When Trinity Redekop cooked up an idea for her Entrepreneurship 12 class, she stumbled on a recipe for success.
She would create a homemade soup mix, package it with some old-fashioned TLC, and donate a portion of her sales to charity.
Soup was the first thing to come to Trinity’s mind when her Chilliwack secondary teacher Matthew Ferris put the project to his students. She loves soup, she explains, both for its flavours and for its comfort value.
The 17-year-old also has a warm place in her heart for helping abused women and children.
“Domestic violence is something that has always bothered me,” she says. “Not for me, growing up, but watching people I love being affected by it hit me the wrong way. I’ve always thought, ‘this has to change.’”
So, for the social justice aspect of the assignment, she decided to give a portion of her sales to the Ann Davis Transition Society.
Next was a name, and she came up with Love Soup by Tiny Trinity’s. She created labels for mason jars, test tasted soup recipes, and even set up a Facebook page to sell her product. She made two dozen jars of soup mix, and sold half of them the first night.
But like all great recipes, succeeding really came down to good timing.
And this is how it rolled out. Last week, they had the Dragon’s Den portion of the class. Business owners Sam Waddington and Richard Procee were pulled into duty as judges, and Trinity impressed them both along with her teacher.
About the same time, an administrator received an email from RBC asking if there were any students doing anything exciting that should be rewarded. That email was fanned out to teachers, and Ferris knew Trinity deserved some accolades.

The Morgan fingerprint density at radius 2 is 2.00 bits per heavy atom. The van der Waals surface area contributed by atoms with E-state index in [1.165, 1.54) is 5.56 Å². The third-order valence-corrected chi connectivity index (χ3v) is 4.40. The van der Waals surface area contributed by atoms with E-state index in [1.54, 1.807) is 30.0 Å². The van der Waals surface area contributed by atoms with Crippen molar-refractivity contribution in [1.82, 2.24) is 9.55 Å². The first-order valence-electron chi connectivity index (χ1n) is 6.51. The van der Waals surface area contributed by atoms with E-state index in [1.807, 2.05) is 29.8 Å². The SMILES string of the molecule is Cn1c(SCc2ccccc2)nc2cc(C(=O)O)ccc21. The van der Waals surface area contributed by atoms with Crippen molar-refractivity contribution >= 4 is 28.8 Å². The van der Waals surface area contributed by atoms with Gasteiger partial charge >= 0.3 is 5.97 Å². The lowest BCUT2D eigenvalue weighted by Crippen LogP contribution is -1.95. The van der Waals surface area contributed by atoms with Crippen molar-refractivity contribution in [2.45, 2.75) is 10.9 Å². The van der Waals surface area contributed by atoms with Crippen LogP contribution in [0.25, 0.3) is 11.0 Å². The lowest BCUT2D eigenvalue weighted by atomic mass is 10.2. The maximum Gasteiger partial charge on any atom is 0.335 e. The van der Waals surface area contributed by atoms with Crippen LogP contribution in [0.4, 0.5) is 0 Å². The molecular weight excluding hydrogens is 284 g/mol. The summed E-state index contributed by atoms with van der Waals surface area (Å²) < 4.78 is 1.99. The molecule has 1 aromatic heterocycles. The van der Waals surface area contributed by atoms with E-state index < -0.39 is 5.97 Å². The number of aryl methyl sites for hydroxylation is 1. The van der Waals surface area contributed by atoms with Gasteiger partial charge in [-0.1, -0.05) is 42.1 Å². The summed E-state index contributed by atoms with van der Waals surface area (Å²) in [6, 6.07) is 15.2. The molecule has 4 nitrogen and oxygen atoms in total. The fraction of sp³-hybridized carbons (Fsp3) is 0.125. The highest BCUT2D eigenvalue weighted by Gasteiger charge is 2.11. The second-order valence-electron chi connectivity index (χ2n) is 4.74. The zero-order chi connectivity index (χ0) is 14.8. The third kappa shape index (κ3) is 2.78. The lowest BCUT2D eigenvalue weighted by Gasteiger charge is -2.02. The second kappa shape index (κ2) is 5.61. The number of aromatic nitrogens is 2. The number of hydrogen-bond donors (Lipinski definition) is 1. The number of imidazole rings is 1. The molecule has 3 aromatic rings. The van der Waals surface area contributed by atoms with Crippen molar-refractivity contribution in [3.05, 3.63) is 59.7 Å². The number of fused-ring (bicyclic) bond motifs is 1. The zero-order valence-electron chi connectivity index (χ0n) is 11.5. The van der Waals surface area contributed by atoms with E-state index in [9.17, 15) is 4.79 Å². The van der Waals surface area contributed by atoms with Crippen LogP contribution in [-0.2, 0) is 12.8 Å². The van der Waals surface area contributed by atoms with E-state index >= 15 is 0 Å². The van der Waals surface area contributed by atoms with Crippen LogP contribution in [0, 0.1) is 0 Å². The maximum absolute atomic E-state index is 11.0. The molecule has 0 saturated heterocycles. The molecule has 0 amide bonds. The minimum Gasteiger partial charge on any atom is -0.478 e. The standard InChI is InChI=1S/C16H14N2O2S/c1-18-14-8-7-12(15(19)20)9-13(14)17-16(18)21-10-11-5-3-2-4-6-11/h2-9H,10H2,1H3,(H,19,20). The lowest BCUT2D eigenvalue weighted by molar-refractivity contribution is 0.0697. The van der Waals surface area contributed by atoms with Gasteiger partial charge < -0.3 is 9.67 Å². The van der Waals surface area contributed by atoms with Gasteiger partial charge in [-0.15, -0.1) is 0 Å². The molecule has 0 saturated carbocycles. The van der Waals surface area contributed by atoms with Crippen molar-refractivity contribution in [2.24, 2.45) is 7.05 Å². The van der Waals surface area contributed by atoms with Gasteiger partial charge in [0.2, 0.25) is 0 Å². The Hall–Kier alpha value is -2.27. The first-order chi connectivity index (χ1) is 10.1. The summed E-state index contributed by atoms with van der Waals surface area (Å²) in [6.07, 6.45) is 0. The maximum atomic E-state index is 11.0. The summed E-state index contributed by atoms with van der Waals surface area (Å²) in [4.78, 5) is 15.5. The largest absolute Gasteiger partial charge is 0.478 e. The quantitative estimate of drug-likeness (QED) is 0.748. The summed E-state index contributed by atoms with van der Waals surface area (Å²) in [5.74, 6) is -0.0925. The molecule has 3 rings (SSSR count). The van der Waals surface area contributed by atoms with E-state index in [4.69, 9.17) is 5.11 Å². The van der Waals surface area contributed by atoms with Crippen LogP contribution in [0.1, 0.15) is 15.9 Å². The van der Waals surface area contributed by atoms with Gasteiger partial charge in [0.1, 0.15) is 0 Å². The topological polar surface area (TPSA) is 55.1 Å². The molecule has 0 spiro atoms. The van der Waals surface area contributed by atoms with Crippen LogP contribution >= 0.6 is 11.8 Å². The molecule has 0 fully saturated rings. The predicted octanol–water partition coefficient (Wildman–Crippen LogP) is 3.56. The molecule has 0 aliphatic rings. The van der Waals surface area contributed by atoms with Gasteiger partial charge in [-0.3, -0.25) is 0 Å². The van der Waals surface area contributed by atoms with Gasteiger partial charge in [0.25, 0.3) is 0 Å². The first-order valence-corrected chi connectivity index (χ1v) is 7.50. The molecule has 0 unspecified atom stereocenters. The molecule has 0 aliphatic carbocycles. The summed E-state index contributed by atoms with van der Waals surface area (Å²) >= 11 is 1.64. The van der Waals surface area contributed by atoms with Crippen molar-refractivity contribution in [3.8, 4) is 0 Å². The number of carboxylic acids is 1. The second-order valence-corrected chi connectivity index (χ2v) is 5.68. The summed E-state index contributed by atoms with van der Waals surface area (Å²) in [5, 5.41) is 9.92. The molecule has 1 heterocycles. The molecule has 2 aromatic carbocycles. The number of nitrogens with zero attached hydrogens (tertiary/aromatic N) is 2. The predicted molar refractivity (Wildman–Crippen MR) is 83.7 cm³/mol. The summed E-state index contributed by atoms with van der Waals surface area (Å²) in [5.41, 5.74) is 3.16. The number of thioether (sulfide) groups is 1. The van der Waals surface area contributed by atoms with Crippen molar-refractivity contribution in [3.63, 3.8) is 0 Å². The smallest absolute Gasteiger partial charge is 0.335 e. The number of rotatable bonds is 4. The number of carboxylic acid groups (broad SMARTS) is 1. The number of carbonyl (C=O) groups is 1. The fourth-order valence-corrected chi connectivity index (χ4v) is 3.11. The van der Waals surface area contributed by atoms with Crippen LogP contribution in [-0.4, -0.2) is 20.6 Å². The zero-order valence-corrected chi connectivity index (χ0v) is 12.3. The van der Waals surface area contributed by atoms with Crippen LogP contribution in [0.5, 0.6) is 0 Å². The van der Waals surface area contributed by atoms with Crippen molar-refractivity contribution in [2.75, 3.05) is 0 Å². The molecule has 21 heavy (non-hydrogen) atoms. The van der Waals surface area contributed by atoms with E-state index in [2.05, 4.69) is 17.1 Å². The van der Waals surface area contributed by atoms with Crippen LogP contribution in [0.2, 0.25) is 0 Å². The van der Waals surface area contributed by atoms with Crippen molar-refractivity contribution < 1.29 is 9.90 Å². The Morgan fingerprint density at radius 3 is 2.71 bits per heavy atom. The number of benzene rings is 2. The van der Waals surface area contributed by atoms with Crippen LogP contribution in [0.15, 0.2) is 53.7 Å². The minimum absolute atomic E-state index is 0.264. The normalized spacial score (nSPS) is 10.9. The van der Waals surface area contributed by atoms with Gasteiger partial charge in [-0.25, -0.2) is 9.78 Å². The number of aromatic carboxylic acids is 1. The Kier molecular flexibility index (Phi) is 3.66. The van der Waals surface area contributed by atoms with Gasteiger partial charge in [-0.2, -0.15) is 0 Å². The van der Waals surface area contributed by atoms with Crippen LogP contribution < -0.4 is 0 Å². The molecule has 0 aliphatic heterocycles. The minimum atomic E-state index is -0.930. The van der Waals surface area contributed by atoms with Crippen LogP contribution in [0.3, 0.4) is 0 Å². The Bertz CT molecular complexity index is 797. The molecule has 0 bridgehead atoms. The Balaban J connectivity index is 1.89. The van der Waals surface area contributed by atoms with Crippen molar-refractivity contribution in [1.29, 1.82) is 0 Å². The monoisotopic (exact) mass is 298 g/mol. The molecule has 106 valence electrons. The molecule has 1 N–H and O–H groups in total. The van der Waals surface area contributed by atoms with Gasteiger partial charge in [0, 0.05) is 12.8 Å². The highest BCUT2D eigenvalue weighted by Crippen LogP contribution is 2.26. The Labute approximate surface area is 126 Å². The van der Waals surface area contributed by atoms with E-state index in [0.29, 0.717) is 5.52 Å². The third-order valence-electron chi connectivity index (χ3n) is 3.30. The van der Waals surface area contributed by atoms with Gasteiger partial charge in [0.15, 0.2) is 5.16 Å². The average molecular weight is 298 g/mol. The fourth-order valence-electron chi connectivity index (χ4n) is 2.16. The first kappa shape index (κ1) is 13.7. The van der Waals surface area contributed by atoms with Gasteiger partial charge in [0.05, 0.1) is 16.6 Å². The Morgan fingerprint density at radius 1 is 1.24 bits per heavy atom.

So did RBC.
On Wednesday morning, John Schulstad, RBC branch manager for Chilliwack, and banking advisor Mary-Anne Thomasson arrived at CSS to give Trinity their appreciation.
The national bank has told its managers across the country to go out into the community and find youth who are doing inspiring things. And then they are asked to give them $150 cash, no strings attached. In total, they’ll be giving away cash to 3,400 young Canadians.
It’s a way for the bank to acknowledge the upcoming 150th birthday of Canada, and the youth who have been recognized have been using a hashtag on Twitter to show what they’ve done with the money, #150MakeItCount. Some have sat in coffee shops and paid for people’s orders until the money ran out. Others have bought bundles of flowers to give out to strangers in the street. Others have used the money to reinvest, and that’s what Trinity says she plans to do, too.
“I’m thinking $150 for soup goes a long way,” Schulstad said, as he passed the cash over to Trinity.
He and Thomasson asked her about her business plan, her manufacturing costs, and urged her to keep moving forward with her fledgling business.
The soups cost $3.50 per jar, and she’s charging $8 a piece. For each jar, she’s committed fifty cents to Ann Davis. It’s a small amount right now, but if Love Soup continues to grow, so will the donations.
The next step will be to make a few more batches, and find some better rates on bulk items. She is working toward the right health approvals to sell in stores, and she’s been invited to a few upcoming expos as an exhibitor.
“It’s growing so fast,” Trinity says. “I’m getting a lot of good ideas from people.”
But she says, she was expecting it to be a slow go at first. Trinity is a busy student, with studies at school plus her job at Little Mountain Greenhouses. She’s just a few months from graduating early in January, and through the ACE-IT program at CSS she’s already completed her first year of university, studying horticulture at UFV.
For Love Soup, Trinity used her own pocket money as venture capital. Most of the cost was for the brand new mason jars, and she sourced out bulk amounts of the necessary ingredients.
While Mr. Ferris won’t admit what grade Trinity will get for this project, he does imagine she’ll be busy creating soups far into the foreseeable future.